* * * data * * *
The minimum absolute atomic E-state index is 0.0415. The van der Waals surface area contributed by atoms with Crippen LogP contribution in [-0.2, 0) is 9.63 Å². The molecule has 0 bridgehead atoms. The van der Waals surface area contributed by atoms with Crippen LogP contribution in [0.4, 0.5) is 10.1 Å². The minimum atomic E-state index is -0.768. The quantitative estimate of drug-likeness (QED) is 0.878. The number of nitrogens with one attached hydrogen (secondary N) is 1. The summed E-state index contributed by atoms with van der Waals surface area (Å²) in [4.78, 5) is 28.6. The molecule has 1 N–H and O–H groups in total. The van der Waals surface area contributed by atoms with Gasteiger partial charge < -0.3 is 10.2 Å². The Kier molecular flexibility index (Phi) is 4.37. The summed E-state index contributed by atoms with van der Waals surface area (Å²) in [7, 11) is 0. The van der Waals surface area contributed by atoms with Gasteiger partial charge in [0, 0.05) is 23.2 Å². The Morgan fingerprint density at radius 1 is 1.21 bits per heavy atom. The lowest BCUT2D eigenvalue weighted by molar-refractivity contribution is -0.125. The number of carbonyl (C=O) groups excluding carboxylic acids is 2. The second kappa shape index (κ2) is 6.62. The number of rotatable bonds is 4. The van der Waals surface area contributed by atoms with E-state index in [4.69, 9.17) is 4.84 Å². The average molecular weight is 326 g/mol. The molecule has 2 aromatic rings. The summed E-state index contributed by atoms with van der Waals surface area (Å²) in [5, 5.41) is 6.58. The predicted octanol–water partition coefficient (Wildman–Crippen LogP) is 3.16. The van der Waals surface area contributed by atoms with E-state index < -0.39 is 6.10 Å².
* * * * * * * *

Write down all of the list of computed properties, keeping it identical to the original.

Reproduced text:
The minimum absolute atomic E-state index is 0.0415. The van der Waals surface area contributed by atoms with Crippen LogP contribution in [-0.2, 0) is 9.63 Å². The molecule has 0 bridgehead atoms. The van der Waals surface area contributed by atoms with Crippen LogP contribution in [0.4, 0.5) is 10.1 Å². The minimum atomic E-state index is -0.768. The quantitative estimate of drug-likeness (QED) is 0.878. The number of nitrogens with one attached hydrogen (secondary N) is 1. The summed E-state index contributed by atoms with van der Waals surface area (Å²) in [4.78, 5) is 28.6. The molecule has 1 N–H and O–H groups in total. The van der Waals surface area contributed by atoms with Gasteiger partial charge < -0.3 is 10.2 Å². The Kier molecular flexibility index (Phi) is 4.37. The summed E-state index contributed by atoms with van der Waals surface area (Å²) in [7, 11) is 0. The van der Waals surface area contributed by atoms with Gasteiger partial charge in [0, 0.05) is 23.2 Å². The Morgan fingerprint density at radius 1 is 1.21 bits per heavy atom. The lowest BCUT2D eigenvalue weighted by molar-refractivity contribution is -0.125. The number of carbonyl (C=O) groups excluding carboxylic acids is 2. The second kappa shape index (κ2) is 6.62. The number of rotatable bonds is 4. The van der Waals surface area contributed by atoms with E-state index in [4.69, 9.17) is 4.84 Å². The average molecular weight is 326 g/mol. The molecule has 2 aromatic rings. The summed E-state index contributed by atoms with van der Waals surface area (Å²) in [5, 5.41) is 6.58. The predicted octanol–water partition coefficient (Wildman–Crippen LogP) is 3.16. The van der Waals surface area contributed by atoms with E-state index < -0.39 is 6.10 Å².